Invariant natural killer T (iNKT) cells have invariant antigen receptors that recognize glycolipid antigens, such as α-galactosylceramide (αGalCer), presented by CD1d molecules [28,29,30,31,32]. Following activation, iNKT cells exert cytotoxic effects on a variety of cancer cells and we previously showed that activated iNKT cells and αGalCer-loaded dendritic cells (DCs) reduce the tumor volume in patients with head and neck squamous cell carcinoma (HNSCC) in clinical studies [33,34,35,36]. It has been reported that large amount of interferon-γ (IFNγ) produced by iNKT cells induce the activation of other effector cells, such as natural killer (NK) cells and cytotoxic T lymphocytes (CTLs), and these effector cells in tumor site play an important role in the expression of the anti-cancer effects [37, 38]. However, the experiments about these activation mechanisms between iNKT cells and CTLs had not been performed because it was difficult to prepare the antigen specific T lymphocyte at high purity.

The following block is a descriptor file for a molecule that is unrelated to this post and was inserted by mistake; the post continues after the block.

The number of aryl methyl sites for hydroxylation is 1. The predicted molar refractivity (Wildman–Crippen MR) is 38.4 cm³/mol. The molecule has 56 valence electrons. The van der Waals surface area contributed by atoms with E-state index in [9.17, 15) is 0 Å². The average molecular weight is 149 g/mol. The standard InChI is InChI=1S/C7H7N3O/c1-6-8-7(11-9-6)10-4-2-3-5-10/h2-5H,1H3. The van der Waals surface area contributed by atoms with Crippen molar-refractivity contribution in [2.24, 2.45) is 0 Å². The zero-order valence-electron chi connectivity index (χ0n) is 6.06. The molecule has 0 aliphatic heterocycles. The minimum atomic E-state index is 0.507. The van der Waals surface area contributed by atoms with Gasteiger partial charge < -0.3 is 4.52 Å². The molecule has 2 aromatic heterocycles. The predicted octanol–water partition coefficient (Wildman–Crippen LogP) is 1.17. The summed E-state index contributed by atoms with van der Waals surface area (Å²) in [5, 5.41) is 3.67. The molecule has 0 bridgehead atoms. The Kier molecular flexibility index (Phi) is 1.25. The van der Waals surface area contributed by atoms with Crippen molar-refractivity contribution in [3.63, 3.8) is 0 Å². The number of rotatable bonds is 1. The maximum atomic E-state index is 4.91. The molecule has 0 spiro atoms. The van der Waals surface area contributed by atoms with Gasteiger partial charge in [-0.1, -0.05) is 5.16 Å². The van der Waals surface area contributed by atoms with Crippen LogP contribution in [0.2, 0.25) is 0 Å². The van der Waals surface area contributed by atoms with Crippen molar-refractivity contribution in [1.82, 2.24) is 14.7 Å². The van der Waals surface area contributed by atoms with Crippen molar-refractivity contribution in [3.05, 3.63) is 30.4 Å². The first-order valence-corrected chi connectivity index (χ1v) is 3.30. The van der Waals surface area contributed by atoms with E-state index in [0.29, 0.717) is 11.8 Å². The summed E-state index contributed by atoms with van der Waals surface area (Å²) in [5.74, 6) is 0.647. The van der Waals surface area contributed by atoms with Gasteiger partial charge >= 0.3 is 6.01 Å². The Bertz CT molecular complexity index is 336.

In this report, we confirmed that most of SGC specimens expressed MSLN molecule. In addition, we demonstrate that the IFNγ produced by iNKT cells augments the cytotoxicity of CTLs against MSLN-expressing cancer cells using MSLN-specific CAR T cells, and moreover discussed the feasibility of adoptive cell therapy for SGC using the combination of MSLN-specific CAR-expressing T cells and iNKT cells.
Construction of the anti-MSLN CAR and vector production
The pELNs vector-based third-generation MSLN-targeted CAR, constructed using MSLN-specific SS1-scFv with or without CD28, 4-1BB and the CD3ζ signaling domains (SS1–28-BB-ζ or SS1-Δζ) were transfected into 293 T cells using FuGENE HD reagent according to the manufacturer’s protocol (Promega, Madison, WI) . The method for generating the lentivirus supernatant has been described previously .